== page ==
Louise Allan: Sisters’ Song: As children, Ida loves looking after her younger sister, Nora, but when their beloved father dies in 1926, everything changes. The two young girls move in with their grandmother, who is particularly encouraging of Nora’s musical talent. Nora eventually follows her dream of a brilliant musical career, while Ida takes a job as a nanny and their lives become quite separate.
The two sisters are reunited when Nora’s life takes an unwelcome direction and she finds herself, embittered and resentful, isolated in the Tasmanian bush with a husband and children.
Ida longs passionately for a family and when she marries Len, a reliable and good man, she hopes to soon become a mother. Over time, it becomes clear that this is never likely to happen.
In Ida’s eyes, it seems that Nora possesses everything in life that could possibly matter, yet she values none of it.
Set in rural Tasmania over a span of seventy years, the strengths and flaws of motherhood are revealed through the mercurial relationship of these two very different sisters.
Louise Allan’s The Sisters’ Song speaks of dreams, children and family, all entwined with a musical thread that binds them together.
2017-swf-Brochure ALM 2017 Sydney Writers Festival Brochure: alas, the ALM 2017 brochure is PDF only, though it its full colour! The font is Equity, a font for lawyers by Matthew Butterick… lawyers? Yes! And it’s based loosely on Erhardt, a lovely old font that is almost exactly the same as Kis (or Janson, if you prefer), a font used by most American book designers. You can read much more about the font here, at John Tranter’s Journal site: http://johntranter.net/special-features/a-font-just-for-lawyers/.
‘There had been a few minutes when I was alone with her in the autopsy room. I ’d felt wild. Absent. Before I could stop myself I was leaning close to her, telling her everything. The words draining out of me as she lay there. Her long damp hair hanging off the back of the steel table. Glassy eyes fixed blindly on the ceiling. She was still so beautiful, even in death.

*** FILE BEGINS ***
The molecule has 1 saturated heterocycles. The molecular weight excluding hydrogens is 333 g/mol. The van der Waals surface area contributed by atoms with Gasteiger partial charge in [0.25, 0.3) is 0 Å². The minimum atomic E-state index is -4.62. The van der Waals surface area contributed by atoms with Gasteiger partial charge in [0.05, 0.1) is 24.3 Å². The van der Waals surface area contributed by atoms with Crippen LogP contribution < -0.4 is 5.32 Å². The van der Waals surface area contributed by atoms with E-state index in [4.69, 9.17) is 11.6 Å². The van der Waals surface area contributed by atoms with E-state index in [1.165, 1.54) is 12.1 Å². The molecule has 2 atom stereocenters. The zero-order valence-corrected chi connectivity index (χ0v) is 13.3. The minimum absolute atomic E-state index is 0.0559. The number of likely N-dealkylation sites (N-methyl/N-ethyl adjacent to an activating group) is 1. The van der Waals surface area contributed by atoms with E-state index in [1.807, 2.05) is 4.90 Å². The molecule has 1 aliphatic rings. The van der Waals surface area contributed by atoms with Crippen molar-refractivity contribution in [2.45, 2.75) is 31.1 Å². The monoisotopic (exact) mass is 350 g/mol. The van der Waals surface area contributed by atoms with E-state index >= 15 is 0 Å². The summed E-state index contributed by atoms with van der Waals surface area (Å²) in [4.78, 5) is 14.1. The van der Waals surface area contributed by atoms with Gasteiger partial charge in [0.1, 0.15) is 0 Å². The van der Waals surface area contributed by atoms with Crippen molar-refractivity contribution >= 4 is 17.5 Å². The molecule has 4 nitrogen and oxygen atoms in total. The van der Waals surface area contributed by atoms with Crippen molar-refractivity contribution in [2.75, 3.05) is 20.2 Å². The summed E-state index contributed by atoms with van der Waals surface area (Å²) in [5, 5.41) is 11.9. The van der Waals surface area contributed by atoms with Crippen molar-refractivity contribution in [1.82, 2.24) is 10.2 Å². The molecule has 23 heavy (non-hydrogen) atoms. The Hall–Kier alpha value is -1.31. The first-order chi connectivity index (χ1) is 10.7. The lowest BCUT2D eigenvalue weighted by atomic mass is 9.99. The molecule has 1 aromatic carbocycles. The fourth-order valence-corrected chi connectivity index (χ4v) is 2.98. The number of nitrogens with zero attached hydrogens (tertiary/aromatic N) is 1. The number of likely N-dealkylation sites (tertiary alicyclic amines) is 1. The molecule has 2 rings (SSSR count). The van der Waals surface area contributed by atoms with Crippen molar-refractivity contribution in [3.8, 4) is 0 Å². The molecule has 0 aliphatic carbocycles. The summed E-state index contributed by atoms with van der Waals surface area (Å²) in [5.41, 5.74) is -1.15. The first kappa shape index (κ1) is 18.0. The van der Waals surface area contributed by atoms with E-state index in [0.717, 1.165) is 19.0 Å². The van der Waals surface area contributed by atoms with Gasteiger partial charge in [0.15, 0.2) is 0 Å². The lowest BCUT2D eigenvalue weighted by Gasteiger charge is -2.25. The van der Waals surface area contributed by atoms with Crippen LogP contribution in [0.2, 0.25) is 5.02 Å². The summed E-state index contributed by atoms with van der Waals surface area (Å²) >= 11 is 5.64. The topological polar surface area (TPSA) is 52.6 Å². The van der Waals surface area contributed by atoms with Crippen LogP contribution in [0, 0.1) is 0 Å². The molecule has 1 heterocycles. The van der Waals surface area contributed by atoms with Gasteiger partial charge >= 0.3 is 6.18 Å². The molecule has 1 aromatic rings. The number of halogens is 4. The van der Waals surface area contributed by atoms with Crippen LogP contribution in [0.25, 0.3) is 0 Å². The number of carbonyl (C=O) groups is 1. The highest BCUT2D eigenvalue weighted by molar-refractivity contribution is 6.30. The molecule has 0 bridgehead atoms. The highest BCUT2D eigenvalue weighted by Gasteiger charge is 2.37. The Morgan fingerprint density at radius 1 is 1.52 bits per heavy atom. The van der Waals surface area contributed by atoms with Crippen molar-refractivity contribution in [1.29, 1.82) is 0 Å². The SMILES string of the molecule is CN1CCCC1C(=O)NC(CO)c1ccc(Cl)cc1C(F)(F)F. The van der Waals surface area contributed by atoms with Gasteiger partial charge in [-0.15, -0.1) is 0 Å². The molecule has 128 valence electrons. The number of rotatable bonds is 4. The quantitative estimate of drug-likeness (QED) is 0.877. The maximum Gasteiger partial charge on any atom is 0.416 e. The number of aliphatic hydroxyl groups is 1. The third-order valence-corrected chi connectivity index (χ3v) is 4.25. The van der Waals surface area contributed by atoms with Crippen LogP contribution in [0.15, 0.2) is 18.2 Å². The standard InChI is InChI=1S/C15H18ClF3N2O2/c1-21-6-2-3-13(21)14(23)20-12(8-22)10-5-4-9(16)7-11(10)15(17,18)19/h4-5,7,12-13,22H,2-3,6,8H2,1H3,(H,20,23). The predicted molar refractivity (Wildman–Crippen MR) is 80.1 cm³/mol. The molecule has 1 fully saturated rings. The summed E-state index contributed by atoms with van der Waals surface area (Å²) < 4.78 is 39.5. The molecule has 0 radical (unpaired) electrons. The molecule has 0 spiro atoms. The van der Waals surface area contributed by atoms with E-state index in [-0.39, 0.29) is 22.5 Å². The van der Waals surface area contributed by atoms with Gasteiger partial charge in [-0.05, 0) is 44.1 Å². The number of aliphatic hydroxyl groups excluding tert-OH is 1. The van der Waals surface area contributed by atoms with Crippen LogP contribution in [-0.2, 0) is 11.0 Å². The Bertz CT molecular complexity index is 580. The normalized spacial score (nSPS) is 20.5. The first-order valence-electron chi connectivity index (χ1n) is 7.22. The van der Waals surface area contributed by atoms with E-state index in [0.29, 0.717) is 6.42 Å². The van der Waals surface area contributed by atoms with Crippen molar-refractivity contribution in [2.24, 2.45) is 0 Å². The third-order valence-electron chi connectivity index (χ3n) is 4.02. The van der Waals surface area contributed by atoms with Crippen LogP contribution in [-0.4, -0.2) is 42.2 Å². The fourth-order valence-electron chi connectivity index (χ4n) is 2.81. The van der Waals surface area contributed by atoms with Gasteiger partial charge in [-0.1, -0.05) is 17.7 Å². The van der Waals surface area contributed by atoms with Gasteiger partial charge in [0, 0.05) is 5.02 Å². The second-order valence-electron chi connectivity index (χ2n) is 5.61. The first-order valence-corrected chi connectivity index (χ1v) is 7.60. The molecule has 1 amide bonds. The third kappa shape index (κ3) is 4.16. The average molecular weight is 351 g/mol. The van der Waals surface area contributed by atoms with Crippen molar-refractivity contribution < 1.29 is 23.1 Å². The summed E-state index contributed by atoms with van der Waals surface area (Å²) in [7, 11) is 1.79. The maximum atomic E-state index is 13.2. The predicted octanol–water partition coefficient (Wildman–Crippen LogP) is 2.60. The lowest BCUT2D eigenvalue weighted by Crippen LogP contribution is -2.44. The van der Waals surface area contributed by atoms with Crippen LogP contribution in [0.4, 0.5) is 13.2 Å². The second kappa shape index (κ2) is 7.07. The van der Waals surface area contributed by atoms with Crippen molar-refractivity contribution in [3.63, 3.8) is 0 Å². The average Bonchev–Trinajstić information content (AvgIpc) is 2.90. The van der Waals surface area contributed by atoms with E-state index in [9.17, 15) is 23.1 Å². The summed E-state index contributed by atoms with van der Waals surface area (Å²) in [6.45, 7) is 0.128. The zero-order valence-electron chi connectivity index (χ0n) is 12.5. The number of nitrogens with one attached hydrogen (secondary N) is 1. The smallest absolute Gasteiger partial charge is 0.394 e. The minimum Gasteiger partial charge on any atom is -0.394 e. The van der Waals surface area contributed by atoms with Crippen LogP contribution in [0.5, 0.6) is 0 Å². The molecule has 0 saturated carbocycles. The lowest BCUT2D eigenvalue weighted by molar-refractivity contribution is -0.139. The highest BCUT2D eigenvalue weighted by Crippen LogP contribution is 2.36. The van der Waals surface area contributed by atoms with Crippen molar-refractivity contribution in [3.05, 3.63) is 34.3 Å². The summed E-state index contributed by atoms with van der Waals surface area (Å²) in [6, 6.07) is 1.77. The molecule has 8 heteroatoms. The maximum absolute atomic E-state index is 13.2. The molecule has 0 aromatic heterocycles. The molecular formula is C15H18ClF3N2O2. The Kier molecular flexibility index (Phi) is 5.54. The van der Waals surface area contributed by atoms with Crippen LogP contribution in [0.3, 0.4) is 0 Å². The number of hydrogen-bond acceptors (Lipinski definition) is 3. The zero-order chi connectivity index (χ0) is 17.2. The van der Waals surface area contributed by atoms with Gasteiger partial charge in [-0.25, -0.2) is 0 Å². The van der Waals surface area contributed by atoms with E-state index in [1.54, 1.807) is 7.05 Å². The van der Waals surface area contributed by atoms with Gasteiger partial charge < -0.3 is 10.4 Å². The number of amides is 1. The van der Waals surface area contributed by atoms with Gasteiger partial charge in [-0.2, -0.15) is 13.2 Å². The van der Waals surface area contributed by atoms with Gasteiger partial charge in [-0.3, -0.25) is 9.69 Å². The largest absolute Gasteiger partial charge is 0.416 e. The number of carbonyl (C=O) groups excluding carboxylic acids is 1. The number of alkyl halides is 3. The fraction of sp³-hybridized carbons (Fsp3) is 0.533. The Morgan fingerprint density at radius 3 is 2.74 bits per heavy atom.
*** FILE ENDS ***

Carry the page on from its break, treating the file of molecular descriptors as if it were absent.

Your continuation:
‘Our secrets circled madly around the bright white room that morning. Rocking back and forth on my heels as I stood there next to her, I knew how far in I was again, how comprehensively her death could undo me. I looked at Rosalind Ryan properly for the last time before breathing deeply, readying myself, letting her pull me back into her world, and I sank down, further and further until I was completely, utterly under.’
A beautiful young teacher has been murdered, her body found in the lake, strewn with red roses. Local policewoman Detective Sergeant Gemma Woodstock pushes to be assigned to the case, concealing the fact that she knew the murdered woman in high school years before.
But that ’s not all Gemma ’s trying to hide. As the investigation digs deeper into the victim ’s past, other secrets threaten to come to light, secrets that were supposed to remain buried. The lake holds the key to solving the murder, but it also has the power to drag Gemma down into its dark depths…
Mark Isaacs went to work inside the Nauru detention centre in 2012. As a Salvation Army employee, he provided humanitarian aid to the men interned in the camp. What he saw there moved him to write this book.
The Undesirables chronicles his time on Nauru, detailing daily life and the stories of the men held there; the self-harm, suicide attempts, and riots; the rare moments of joy; the moments of deep despair. He takes us behind the gates of Nauru and humanises a political debate usually ruled by misleading rhetoric.